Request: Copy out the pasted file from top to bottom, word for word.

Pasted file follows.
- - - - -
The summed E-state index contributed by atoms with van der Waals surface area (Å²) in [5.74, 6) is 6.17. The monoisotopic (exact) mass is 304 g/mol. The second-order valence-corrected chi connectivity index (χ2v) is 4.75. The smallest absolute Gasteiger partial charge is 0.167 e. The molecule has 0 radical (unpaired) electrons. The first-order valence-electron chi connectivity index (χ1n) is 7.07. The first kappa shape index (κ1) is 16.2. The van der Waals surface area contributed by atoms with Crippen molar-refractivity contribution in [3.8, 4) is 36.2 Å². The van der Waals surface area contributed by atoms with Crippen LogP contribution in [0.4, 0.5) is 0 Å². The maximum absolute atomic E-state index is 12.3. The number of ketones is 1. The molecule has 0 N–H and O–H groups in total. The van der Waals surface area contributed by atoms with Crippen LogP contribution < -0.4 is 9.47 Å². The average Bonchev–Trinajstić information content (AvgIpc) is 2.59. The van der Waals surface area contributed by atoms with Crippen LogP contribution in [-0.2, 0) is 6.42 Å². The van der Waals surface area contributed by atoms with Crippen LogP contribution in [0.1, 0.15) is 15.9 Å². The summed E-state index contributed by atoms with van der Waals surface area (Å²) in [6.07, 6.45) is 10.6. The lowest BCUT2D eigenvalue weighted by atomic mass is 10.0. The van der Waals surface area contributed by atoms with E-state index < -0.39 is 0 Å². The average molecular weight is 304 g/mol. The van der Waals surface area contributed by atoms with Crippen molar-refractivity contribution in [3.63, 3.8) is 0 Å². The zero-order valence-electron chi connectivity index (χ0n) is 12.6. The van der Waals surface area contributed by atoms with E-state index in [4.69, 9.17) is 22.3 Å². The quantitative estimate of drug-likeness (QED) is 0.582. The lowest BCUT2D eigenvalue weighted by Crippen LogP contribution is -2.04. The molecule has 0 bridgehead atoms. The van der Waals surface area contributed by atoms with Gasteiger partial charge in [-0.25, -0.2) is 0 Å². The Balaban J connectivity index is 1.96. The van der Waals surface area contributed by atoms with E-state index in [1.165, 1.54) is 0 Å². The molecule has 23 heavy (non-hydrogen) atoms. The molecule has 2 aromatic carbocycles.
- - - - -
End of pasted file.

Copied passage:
The summed E-state index contributed by atoms with van der Waals surface area (Å²) in [5.74, 6) is 6.17. The monoisotopic (exact) mass is 304 g/mol. The second-order valence-corrected chi connectivity index (χ2v) is 4.75. The smallest absolute Gasteiger partial charge is 0.167 e. The molecule has 0 radical (unpaired) electrons. The first-order valence-electron chi connectivity index (χ1n) is 7.07. The first kappa shape index (κ1) is 16.2. The van der Waals surface area contributed by atoms with Crippen molar-refractivity contribution in [3.8, 4) is 36.2 Å². The van der Waals surface area contributed by atoms with Crippen LogP contribution in [0.4, 0.5) is 0 Å². The maximum absolute atomic E-state index is 12.3. The number of ketones is 1. The molecule has 0 N–H and O–H groups in total. The van der Waals surface area contributed by atoms with Crippen LogP contribution < -0.4 is 9.47 Å². The average Bonchev–Trinajstić information content (AvgIpc) is 2.59. The van der Waals surface area contributed by atoms with Crippen LogP contribution in [-0.2, 0) is 6.42 Å². The van der Waals surface area contributed by atoms with Crippen LogP contribution in [0.1, 0.15) is 15.9 Å². The summed E-state index contributed by atoms with van der Waals surface area (Å²) in [6.07, 6.45) is 10.6. The lowest BCUT2D eigenvalue weighted by atomic mass is 10.0. The van der Waals surface area contributed by atoms with E-state index < -0.39 is 0 Å². The average molecular weight is 304 g/mol. The van der Waals surface area contributed by atoms with Crippen molar-refractivity contribution in [3.63, 3.8) is 0 Å². The zero-order valence-electron chi connectivity index (χ0n) is 12.6. The van der Waals surface area contributed by atoms with E-state index in [4.69, 9.17) is 22.3 Å². The quantitative estimate of drug-likeness (QED) is 0.582. The lowest BCUT2D eigenvalue weighted by Crippen LogP contribution is -2.04. The molecule has 0 bridgehead atoms. The van der Waals surface area contributed by atoms with Gasteiger partial charge in [-0.25, -0.2) is 0 Å². The Balaban J connectivity index is 1.96. The van der Waals surface area contributed by atoms with E-state index in [1.165, 1.54) is 0 Å². The molecule has 23 heavy (non-hydrogen) atoms. The molecule has 2 aromatic carbocycles.